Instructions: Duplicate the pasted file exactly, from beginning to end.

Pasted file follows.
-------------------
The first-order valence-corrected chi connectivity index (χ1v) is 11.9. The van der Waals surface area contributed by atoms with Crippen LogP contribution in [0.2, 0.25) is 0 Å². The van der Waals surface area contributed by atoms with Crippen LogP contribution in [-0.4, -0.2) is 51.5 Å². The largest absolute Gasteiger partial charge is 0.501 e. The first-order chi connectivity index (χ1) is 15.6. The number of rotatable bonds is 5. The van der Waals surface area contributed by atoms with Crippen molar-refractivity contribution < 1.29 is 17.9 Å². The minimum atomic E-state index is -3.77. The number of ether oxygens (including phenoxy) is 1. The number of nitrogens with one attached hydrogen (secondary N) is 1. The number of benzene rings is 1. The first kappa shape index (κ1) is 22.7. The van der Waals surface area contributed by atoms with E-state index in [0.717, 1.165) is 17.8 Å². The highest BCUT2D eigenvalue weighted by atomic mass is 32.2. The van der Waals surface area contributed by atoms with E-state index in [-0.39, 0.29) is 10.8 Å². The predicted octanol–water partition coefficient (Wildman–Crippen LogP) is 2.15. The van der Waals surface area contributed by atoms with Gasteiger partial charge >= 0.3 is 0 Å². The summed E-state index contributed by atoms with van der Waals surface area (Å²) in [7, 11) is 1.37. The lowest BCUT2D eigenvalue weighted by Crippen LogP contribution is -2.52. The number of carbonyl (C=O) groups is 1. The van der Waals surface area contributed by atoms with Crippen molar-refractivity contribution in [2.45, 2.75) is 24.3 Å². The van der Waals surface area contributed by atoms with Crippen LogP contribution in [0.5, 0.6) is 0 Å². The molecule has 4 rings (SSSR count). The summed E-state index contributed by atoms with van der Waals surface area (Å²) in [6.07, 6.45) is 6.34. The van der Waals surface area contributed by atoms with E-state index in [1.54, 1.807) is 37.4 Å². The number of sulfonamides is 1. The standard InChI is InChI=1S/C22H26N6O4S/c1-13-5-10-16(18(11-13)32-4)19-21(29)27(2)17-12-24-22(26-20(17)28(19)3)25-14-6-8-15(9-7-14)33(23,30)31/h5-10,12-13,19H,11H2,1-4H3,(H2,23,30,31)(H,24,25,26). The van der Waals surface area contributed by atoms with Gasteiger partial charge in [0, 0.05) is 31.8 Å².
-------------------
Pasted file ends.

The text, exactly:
The first-order valence-corrected chi connectivity index (χ1v) is 11.9. The van der Waals surface area contributed by atoms with Crippen LogP contribution in [0.2, 0.25) is 0 Å². The van der Waals surface area contributed by atoms with Crippen LogP contribution in [-0.4, -0.2) is 51.5 Å². The largest absolute Gasteiger partial charge is 0.501 e. The first-order chi connectivity index (χ1) is 15.6. The number of rotatable bonds is 5. The van der Waals surface area contributed by atoms with Crippen molar-refractivity contribution < 1.29 is 17.9 Å². The minimum atomic E-state index is -3.77. The number of ether oxygens (including phenoxy) is 1. The number of nitrogens with one attached hydrogen (secondary N) is 1. The number of benzene rings is 1. The first kappa shape index (κ1) is 22.7. The van der Waals surface area contributed by atoms with E-state index in [0.717, 1.165) is 17.8 Å². The highest BCUT2D eigenvalue weighted by atomic mass is 32.2. The van der Waals surface area contributed by atoms with E-state index in [-0.39, 0.29) is 10.8 Å². The predicted octanol–water partition coefficient (Wildman–Crippen LogP) is 2.15. The van der Waals surface area contributed by atoms with Gasteiger partial charge >= 0.3 is 0 Å². The summed E-state index contributed by atoms with van der Waals surface area (Å²) in [7, 11) is 1.37. The lowest BCUT2D eigenvalue weighted by Crippen LogP contribution is -2.52. The number of carbonyl (C=O) groups is 1. The van der Waals surface area contributed by atoms with Crippen molar-refractivity contribution in [2.45, 2.75) is 24.3 Å². The van der Waals surface area contributed by atoms with Crippen LogP contribution in [0.5, 0.6) is 0 Å². The molecule has 4 rings (SSSR count). The summed E-state index contributed by atoms with van der Waals surface area (Å²) in [6.07, 6.45) is 6.34. The van der Waals surface area contributed by atoms with E-state index in [1.54, 1.807) is 37.4 Å². The number of sulfonamides is 1. The standard InChI is InChI=1S/C22H26N6O4S/c1-13-5-10-16(18(11-13)32-4)19-21(29)27(2)17-12-24-22(26-20(17)28(19)3)25-14-6-8-15(9-7-14)33(23,30)31/h5-10,12-13,19H,11H2,1-4H3,(H2,23,30,31)(H,24,25,26). The van der Waals surface area contributed by atoms with Gasteiger partial charge in [0, 0.05) is 31.8 Å².